Ever since the last recession came along and dealt a near-fatal blow to our fine dining scene, most of our established restaurateurs have struggled with what to do next. Most have been fishing downmarket, opening comfortable trattorias and bistros with nicely priced, safe little menus that put educated diners to sleep. New, exciting food has instead mainly come courtesy of those young chefs opening fun, small rooms on the cheap, without reservation books or proper cellars, their loud music and mismatched chairs anathema to grown-ups coast to coast. And then there’s Hawksworth, our restaurant of the year.
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It gets the nod because it captures the zeitgeist perfectly. On the one hand it is sublimely swanky, with a Damien Hirst “heart and butterflies” gracing a wall in its elegant, leather-panelled lounge, a grand chandelier in the Pearl Room, a commissioned Rodney Graham in the Art Room and a 1920s heritage salon for its private functions upstairs. But you cannot call it fine dining. There are no tablecloths or purse stools or amuses gueules and sorbets—and an average dinnertime main course is priced under $35, a tick under what you pay at the Keg. Basically, Hawksworth strikes a perfect pitch of casual posh—precisely as one more typically finds it in cities like New York, London and other sophisticated places four times Vancouver’s size.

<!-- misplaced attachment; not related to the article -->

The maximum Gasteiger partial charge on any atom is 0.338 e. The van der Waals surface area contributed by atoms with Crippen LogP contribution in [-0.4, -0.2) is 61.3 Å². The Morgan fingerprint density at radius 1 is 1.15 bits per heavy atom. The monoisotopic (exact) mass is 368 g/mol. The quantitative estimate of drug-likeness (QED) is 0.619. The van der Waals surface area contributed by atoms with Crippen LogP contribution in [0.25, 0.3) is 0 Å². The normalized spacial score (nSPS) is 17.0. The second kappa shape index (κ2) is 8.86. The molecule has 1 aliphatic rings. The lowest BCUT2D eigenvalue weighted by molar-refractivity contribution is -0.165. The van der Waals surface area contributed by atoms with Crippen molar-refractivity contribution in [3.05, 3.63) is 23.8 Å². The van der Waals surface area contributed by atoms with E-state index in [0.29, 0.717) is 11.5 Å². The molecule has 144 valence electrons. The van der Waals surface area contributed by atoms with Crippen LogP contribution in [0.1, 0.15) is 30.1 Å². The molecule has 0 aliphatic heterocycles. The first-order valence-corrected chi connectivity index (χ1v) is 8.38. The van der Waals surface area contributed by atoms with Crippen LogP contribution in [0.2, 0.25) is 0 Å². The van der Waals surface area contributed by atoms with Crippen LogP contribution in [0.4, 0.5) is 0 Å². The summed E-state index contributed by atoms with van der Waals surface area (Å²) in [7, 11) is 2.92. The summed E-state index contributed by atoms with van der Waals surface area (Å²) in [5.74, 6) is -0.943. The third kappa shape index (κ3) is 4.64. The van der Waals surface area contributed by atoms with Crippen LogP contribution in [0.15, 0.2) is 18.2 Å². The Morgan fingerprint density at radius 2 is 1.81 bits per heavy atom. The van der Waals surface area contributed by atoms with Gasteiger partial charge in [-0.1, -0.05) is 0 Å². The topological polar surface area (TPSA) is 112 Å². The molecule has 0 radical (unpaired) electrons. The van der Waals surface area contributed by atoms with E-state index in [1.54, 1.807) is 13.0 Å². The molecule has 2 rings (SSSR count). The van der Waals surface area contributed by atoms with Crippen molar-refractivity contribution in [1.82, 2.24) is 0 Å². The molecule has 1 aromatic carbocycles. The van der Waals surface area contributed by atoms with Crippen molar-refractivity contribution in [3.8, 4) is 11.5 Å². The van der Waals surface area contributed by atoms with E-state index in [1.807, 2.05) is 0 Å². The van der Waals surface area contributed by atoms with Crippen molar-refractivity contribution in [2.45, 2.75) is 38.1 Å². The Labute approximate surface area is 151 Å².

Still, none of that would matter much if the food did not hit the same note—and it does, every time. Chef and owner David Hawksworth’s compositions are playful, artistically colourful, and feature bold flavours, along with an increasing—nearly Asian—preoccupation with texture and mouth feel. But they are also conceptually simpler than those of his fine-dining past, with fewer elements on the plate. The culinary message can usually be grasped in a mouthful or two, as opposed to some of his earlier dishes, which more frequently demanded your full attention.
“You start off with something to prove, full of piss and vinegar,” Hawksworth said recently of his evolution as a chef. “Then one day you say, ‘Forget it. I’m not putting nine things on that plate. I’ll put three. And each of them will be perfect.’ ”
The perfectionist chef has assembled a team, from chef de cuisine Kristian Eligh on down, which can execute this particular vision, even when chef is travelling and not at the pass. Whereas his haute cuisine relied on his personal touch, Hawksworth is still Hawksworth even when Hawksworth is not there. Which is why it is the restaurant—rather than the owner-chef who came up with it—that takes the prize.